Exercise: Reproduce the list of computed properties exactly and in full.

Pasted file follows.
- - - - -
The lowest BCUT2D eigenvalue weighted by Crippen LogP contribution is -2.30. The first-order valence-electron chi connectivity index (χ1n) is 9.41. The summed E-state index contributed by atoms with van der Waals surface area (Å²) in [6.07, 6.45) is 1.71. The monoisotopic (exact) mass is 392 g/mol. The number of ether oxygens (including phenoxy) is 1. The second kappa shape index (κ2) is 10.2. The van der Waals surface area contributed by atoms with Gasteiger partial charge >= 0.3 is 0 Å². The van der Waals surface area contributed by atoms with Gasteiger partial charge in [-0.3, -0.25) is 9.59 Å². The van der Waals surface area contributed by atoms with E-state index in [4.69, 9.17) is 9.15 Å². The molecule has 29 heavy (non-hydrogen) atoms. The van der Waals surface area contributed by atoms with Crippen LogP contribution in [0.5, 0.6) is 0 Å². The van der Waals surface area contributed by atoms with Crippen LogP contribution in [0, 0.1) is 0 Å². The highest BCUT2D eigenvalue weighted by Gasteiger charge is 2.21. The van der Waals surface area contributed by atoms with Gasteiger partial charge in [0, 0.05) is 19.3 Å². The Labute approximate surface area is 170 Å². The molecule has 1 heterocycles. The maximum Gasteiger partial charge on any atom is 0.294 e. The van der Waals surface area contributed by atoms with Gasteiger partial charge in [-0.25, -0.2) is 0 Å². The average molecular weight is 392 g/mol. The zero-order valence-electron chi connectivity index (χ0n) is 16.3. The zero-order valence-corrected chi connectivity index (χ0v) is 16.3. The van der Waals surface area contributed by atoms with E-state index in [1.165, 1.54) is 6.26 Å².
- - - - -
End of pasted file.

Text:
The lowest BCUT2D eigenvalue weighted by Crippen LogP contribution is -2.30. The first-order valence-electron chi connectivity index (χ1n) is 9.41. The summed E-state index contributed by atoms with van der Waals surface area (Å²) in [6.07, 6.45) is 1.71. The monoisotopic (exact) mass is 392 g/mol. The number of ether oxygens (including phenoxy) is 1. The second kappa shape index (κ2) is 10.2. The van der Waals surface area contributed by atoms with Gasteiger partial charge >= 0.3 is 0 Å². The van der Waals surface area contributed by atoms with Gasteiger partial charge in [-0.3, -0.25) is 9.59 Å². The van der Waals surface area contributed by atoms with E-state index in [4.69, 9.17) is 9.15 Å². The molecule has 29 heavy (non-hydrogen) atoms. The van der Waals surface area contributed by atoms with Crippen LogP contribution in [0.5, 0.6) is 0 Å². The van der Waals surface area contributed by atoms with Crippen LogP contribution in [0, 0.1) is 0 Å². The highest BCUT2D eigenvalue weighted by Gasteiger charge is 2.21. The van der Waals surface area contributed by atoms with Gasteiger partial charge in [0, 0.05) is 19.3 Å². The Labute approximate surface area is 170 Å². The molecule has 1 heterocycles. The maximum Gasteiger partial charge on any atom is 0.294 e. The van der Waals surface area contributed by atoms with Gasteiger partial charge in [-0.25, -0.2) is 0 Å². The average molecular weight is 392 g/mol. The zero-order valence-electron chi connectivity index (χ0n) is 16.3. The zero-order valence-corrected chi connectivity index (χ0v) is 16.3. The van der Waals surface area contributed by atoms with E-state index in [1.165, 1.54) is 6.26 Å².